The Origins of The Birthstone

The Breastplate of Aaron (first High Priest of The Hebrews)

Who decided?


For centuries people from across the globe have used different coloured gemstones to mark occasions, to send subliminal messages, to show status, to treat illness and even to prevent drunkenness. In some cases, gem-related superstitions are contradictory. Opal, for example, was thought by some people to bring bad luck, while others regard it as a gemstone of hope.

Where did the idea of birthstones come from, though? – and who decided which stones were significant?


4th Century

Some sources state a Priest discovered the concept of birthstones while studying The Book of Exodus and others quote an earlier roman historian with similar name.  Either way, in Exodus, Moses’ older brother, Aaron (the first High Priest of the Hebrews) had a breastplate that he used to communicate with God. This breastplate was said to be adorned with 12 stones. It is believed the stones were as follows: raw carnelian, chrysolite, emerald, turquoise, sapphire, amethyst, jacinth, agate, crystal (quartz), raw beryl, lapis lazuli, and jasper.

However, in ancient times stones were named for their colour and not their chemical makeup.  For instance, peridot was often misidentified as emerald.  So the exact stones could not be verified.

Some believe these represented the twelve original tribes of Israel. Among Christians, on the other hand, twelve symbolic gems represented the twelve apostles.

In the New Testament, 12 foundation stones were given specific qualities related to Christ:

  Jasper - Satisfaction   Sardony - Strength   Topaz - Uprightness
  Sapphire - The Soul   Sardius - Readiness for the church   Chrysophase - Sternness toward sinners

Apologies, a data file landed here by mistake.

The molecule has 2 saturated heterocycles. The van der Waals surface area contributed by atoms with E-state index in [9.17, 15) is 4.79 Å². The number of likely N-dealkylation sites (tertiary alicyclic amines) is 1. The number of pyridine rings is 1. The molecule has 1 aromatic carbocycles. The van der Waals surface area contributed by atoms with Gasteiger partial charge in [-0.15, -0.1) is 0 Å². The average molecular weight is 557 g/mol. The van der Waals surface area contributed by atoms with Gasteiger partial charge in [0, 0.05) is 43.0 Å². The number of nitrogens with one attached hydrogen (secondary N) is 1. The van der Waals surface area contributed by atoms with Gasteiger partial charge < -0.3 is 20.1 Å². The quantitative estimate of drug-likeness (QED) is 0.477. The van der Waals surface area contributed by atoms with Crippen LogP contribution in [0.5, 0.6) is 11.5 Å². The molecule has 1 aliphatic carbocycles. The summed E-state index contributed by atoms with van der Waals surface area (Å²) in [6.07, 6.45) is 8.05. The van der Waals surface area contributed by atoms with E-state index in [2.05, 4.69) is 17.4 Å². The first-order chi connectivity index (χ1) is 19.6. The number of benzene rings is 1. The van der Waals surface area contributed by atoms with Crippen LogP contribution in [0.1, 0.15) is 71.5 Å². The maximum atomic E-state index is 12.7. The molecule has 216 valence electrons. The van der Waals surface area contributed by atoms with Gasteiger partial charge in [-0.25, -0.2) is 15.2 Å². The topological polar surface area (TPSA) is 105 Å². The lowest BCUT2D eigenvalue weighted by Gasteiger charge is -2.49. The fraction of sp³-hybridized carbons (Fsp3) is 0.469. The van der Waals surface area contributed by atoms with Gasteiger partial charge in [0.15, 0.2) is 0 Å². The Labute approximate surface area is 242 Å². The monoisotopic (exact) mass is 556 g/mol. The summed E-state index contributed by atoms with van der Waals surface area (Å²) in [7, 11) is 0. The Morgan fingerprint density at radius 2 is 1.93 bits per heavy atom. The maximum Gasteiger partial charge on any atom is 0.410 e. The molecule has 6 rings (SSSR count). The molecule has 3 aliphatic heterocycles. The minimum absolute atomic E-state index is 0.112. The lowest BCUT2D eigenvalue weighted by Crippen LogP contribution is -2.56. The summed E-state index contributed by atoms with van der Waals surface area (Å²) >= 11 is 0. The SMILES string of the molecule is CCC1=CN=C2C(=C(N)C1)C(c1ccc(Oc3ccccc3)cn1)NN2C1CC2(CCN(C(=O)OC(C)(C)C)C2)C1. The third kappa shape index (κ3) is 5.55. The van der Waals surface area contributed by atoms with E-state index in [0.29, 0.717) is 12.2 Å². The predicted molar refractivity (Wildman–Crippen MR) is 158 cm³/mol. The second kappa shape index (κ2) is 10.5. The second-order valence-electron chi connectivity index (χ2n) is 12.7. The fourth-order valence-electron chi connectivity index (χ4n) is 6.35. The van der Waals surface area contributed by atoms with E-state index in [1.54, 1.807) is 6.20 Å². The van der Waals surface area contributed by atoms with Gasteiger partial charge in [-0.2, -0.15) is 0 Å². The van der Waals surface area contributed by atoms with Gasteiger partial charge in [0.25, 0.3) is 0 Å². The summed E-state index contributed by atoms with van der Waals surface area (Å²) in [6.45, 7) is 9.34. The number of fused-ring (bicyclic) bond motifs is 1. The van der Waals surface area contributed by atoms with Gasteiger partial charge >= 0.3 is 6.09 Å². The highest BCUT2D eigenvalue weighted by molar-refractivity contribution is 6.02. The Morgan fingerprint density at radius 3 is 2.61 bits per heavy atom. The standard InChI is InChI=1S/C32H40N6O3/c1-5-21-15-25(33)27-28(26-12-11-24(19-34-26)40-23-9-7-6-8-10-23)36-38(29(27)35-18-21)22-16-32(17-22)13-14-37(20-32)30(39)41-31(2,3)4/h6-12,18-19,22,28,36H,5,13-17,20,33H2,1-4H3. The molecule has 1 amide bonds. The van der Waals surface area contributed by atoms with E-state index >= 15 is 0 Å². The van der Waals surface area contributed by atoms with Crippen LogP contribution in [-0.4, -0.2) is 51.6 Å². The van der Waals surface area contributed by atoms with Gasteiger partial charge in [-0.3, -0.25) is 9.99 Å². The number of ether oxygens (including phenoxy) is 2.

Chalcedony - The Truth   Chrusolite - Excellence of his divine nature   Jacinth - Dignity
  Emerald - Kindness & Goodness   Beryl - Control of the passions   Amethyst - Perfection


Josephus was the person who decided they could also represent the 12 months of the year—as well as the 12 zodiac signs. It is important to note that each of these stones were believed to have protective and healing properties, and with Josephus’ decision came the belief that each stone’s powers were amplified during the month it was assigned.

5th Century

The Hindus were developing their own system in India around the 5th century with a text called the Ratna Pariksha. It identified the Navaratna, meaning nine gems in Sanskrit. These gems were associated with days of the week, Gods, and celestial bodies. The nine gems were: ruby, pearl, coral, emerald, yellow sapphire, diamond, blue sapphire, hessonite and cat’s eye. It was believed wearing stones that best fit your astrological chart would place you in harmony with the universe and protect against negative cosmic forces.

8th or 9th Century

This was when it appears people around the world started wearing birthstone jewellery, though many of these gems were strictly reserved for royals. During this time, religious treaties were written associating particular stones with apostles.